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BROKEN COMMANDMENT -- Like any community, Modesto has its share of caring, giving and civic-minded people who work tirelessly to make the city a better place.
But it also has its dregs, society's bottom feeders who will steal anything that isn't nailed down, and even some that is, usually to support their drug habits. They don't care who they hurt.
Children at Small World Pre-School & Christian Elementary School in downtown Modesto arrived at campus on Sixth and K streets Wednesday morning to discover that someone had stolen the slide and canopy from their play structure.
Last year, the children sold tickets for a spaghetti feed fund-raiser that generated $1,800, enough to buy the entire structure. A couple of parents installed it in July. Now, the slide, the kids' favorite part of the structure, is gone.
"The kids worked so hard to get the equipment," school administrator Judy Minson said.
Showing a tremendous faith in humanity -- and the forgiveness befitting Christians -- the children made a sign that read "Please Bring Our Slide Back" and mounted it on the play structure. After all, hope springs eternal, no questions asked.
Over the weekend, someone stole the sign, too.
One of the teachers called a recycling center to see if anyone had sold the slide for its plastic. No such luck. Consequently, when the school holds another spaghetti fund-raiser April 18, at least some of the money will go toward replacing what was stolen instead of adding new playground gear.
It's not the first time vandals hit the school. Within the past year, thieves broke into the air conditioning, shattered windows and tagged one of the buildings with graffiti.
"There's never a problem when we're here," first-grade teacher Gina McGlade said. "It's always after hours."
With a $1,000 insurance deductible, replacing broken windows and equipment and painting over graffiti threatens the school's future at a time when other private schools are closing their doors, Minson said. Small World, whose students range from preschool to fourth grade, is affiliated with Centre Pointe Christian Center church.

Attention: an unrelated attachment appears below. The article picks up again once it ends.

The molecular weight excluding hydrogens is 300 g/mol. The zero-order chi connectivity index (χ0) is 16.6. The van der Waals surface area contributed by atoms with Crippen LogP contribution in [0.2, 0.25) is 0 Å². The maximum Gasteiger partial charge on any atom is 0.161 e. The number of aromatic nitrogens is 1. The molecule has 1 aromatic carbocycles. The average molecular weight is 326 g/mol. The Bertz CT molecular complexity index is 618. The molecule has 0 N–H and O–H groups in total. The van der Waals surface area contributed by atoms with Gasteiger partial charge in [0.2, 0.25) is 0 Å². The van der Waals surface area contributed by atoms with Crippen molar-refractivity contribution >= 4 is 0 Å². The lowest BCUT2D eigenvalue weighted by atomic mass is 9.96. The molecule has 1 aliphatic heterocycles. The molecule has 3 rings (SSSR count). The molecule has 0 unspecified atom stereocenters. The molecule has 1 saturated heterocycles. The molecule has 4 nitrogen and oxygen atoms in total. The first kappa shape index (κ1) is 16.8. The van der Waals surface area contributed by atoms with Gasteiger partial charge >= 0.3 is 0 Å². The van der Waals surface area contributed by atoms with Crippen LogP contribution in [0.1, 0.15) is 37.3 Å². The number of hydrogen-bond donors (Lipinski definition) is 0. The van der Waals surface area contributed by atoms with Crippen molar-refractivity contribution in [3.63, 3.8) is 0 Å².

"We're trying to keep the school open," she said. "Lots of us have been here over
30 years. We've never had a problem (with vandalism) like this. Before it was sporadic, not as heavy as it is now."
The children don't understand why anyone would take their slide, break their windows and desecrate their school.
"I felt very bad," said Kody Fonseca, 7. "I hope they give it back."
Therein lies the difference between a child's innocence and an adult's skepticism. Does he really think some heartless thug is suddenly going to get a soul and return the play piece?
"I think so," Kody said.
"I think they'll give it back after they see our sign," said Marina Martinez, 7, who was unaware someone stole their first sign, too.
The older kids, however, demanded penance.
"I was just outraged," said Remmie Felix, 9. "The slide was the funnest part of the playground."
Because if the police find the culprit(s) ...
"I want to get a lawyer and sue 'em," 9-year-old Aaron Spears said.
UNDERAGE DRINKING -- Methamphetamine gets most of the media attention these days, but alcohol is still the substance most abused by teenagers. According to Mothers Against Drunk Driving, alcohol kills more teens than all other drugs combined.
The Center for Human Services and Stanislaus County Office of Education will co-host a community forum April 16 at the Martin G. Petersen Events Center in downtown Modesto.
"Our target population is parents," said the center's Kate Trompetter. "But what we're really hoping to do is to open a dialogue in the community."
The program, which begins at 6:30 p.m., will include a presentation by members of a teen alcohol prevention group who met at the center in March, talking with roughly 80 other teens about alcohol use.
"There were no adults in the room," Trompetter said. "They were able to talk openly about underage drinking."
Discussions at the forum will include social host ordinances, the Police Department's party patrol and physiological effects of alcohol.
WORTH A GANDER -- The strangest things happen on the way back from yoga class. As Merileigh Moen bicycled her way home Monday afternoon, she saw a large goose waddling along Orangeburg Avenue.
"I was in such a great state (from yoga), I thought I was imagining things," said Moen, a 23-year-old who just returned from a trip to India.
Cars stopped to let the goose cross over to her side of the street, so she got off of her bike and walked alongside it.
"A guy in a truck made a signal like, 'Hey, you ... get the goose,' " she said.
They walked side by side, Moen along the road and the goose on the lawns, for a
couple of blocks until they reached her home near the corner of Sycamore and Mensinger streets.
Her mother, Marianne, opened the gate and Merileigh herded the goose into their back yard.
"We called Fish and Wildlife," she said. "They said they can't pick it up and to put it in a pond with other geese."
How do you pick up a strange goose?
"They said it's no problem. You just wrap it in a blanket," Merileigh said.
Maybe later. Some people in the neighborhood have chickens or geese, and she wants to check with them first. Until then, the goose is enjoying the family's backyard pond, the bread they're feeding it and the company of the family cat.
"It loves it here," she said.
Jeff Jardine's column appears Sundays, Tuesdays and Thursdays in Local News. He can be reached at firstname.lastname@example.org or 578-2383.